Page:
“We haven’t had any irony here since about, uh, ’83, when I was the only practitioner of it. And I stopped because I was tired of being stared at.”
—Steve Martin in Roxanne
Shaquille O’Neal digs irony. Can you dig it?
In a press conference with other TNT broadcasters on Tuesday, Shaquille O’Neal said Dwight Howard leaving Orlando would be a “travesty.”
Shaq explained that this is totally different than when he screwed over Orlando and left as a player because he left when the Lakers could (and did) offer more money. But now Orlando can offer more than any other team (one more guaranteed year and larger raises between years for a total of about $30 million) so why would Howard want to leave money on the table?
“I think they have to be a little bit worried that he hasn’t committed to signing, so there may be an underlying problem of what’s really going on,” Shaq said. “I don’t know if he doesn’t like the organization, I don’t know if he wants to go to a bigger city where he can get more endorsement deals, he can do movies. No one really knows the problem.”
There’s one other question Shaq left out: Can he win a ring in Orlando. Shaq left to get his… but this is totally different.
Tony Parker revealed a plan nearly two years ago to play until he’s 38.
Coming off his worst season since his rookie year, the Spurs point guard is sticking to that goal.
Parker, via Marc J. Spears of Yahoo Sports:
“The Spurs know I want to play until I’m 38,” Parker told Yahoo Sports in a recent phone interview. “That will be 20 seasons for me. That’s my goal. This year is No. 15. And if I’m lucky enough and I’m healthy, hopefully I can play 20 seasons and then I’ll be ready to retire.”
That seems pretty ambitious, no matter how you handle the conflicting math. (Parker is 33. If he plays 20 seasons, he’ll spend most of his final season at age 39 and turn 40 during the playoffs.)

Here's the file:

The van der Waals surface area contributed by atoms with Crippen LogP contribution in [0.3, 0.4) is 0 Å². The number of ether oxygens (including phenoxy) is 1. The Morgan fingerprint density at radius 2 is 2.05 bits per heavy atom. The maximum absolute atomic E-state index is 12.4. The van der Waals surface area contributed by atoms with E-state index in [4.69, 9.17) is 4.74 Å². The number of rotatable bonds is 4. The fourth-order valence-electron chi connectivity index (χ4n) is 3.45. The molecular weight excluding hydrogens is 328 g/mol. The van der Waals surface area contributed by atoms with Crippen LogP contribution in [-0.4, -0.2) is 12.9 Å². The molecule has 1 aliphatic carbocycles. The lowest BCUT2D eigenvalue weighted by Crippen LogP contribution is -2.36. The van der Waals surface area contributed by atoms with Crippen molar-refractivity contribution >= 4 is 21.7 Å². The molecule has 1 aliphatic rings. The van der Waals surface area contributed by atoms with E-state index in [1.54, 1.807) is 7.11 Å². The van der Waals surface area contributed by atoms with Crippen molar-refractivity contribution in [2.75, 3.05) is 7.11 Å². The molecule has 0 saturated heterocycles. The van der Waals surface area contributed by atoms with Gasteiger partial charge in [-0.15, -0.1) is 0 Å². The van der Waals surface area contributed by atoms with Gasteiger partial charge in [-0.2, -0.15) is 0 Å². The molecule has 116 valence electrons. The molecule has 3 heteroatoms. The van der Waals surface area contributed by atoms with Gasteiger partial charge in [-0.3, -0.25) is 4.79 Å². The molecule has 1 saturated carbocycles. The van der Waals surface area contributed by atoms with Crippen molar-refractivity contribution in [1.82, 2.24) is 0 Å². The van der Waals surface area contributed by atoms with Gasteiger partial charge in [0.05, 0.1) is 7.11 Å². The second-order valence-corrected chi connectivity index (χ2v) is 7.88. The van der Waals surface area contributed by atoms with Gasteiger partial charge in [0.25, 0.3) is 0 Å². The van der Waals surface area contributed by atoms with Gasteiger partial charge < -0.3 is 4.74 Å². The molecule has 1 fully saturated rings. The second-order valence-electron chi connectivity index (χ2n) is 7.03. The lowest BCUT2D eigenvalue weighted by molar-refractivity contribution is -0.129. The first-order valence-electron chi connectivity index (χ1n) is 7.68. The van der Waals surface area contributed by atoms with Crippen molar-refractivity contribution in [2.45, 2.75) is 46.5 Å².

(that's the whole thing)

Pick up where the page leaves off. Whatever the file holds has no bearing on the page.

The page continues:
Parker is already showing signs of slippage. Many of his key numbers were down last season, including ESPN’s real-plus minus, where he quietly slipped from 12th to 67th among point guards.
But Gregg Popovich is very liberal with resting his players, and Parker won’t have to carry too much of the load. Tim Duncan and Manu Ginobili will probably retire before Parker, but the Spurs will still have Kawhi Leonard and LaMarcus Aldridge.
I wouldn’t count on it, but it’s possible Parker lasts that long.
The Pelicans starting center, Omer Asik, is injured.
Their backup center, Alexis Ajinca, is injured.
Enter Greg Smith.
Scott Kushner of The Advocate:
Smith was part of the Rockets’ 2012-13 rotation, but otherwise, he has seen limited minutes in his four-year career with Houston and Dallas. In that small sample, he has looked alright. The 6-foot-10 24-year-old uses his big frame and massive hands to catch passes and finish efficiently near the rim. He has also become more disciplined defensively.
I wouldn’t be surprised if he makes the regular-season roster behind the 13 Pelicans with guaranteed salaries.
But it’s also possible New Orleans signed him just an extra preseason body. That’d beat relying too heavily on the aging Kendrick Perkins and undersized Jeff Adrien at center. Anthony Davis is the Pelicans’ best option at center with Asik and Ajinca sidelined (and maybe even with them healthy), but the biggest drawback to playing him there is the injury risk. If Davis is going to deal with the banging at center, might as well save it for games that count.
Still, even New Orleans plans to keep Smith only through the preseason, this at least gives him a chance to impress.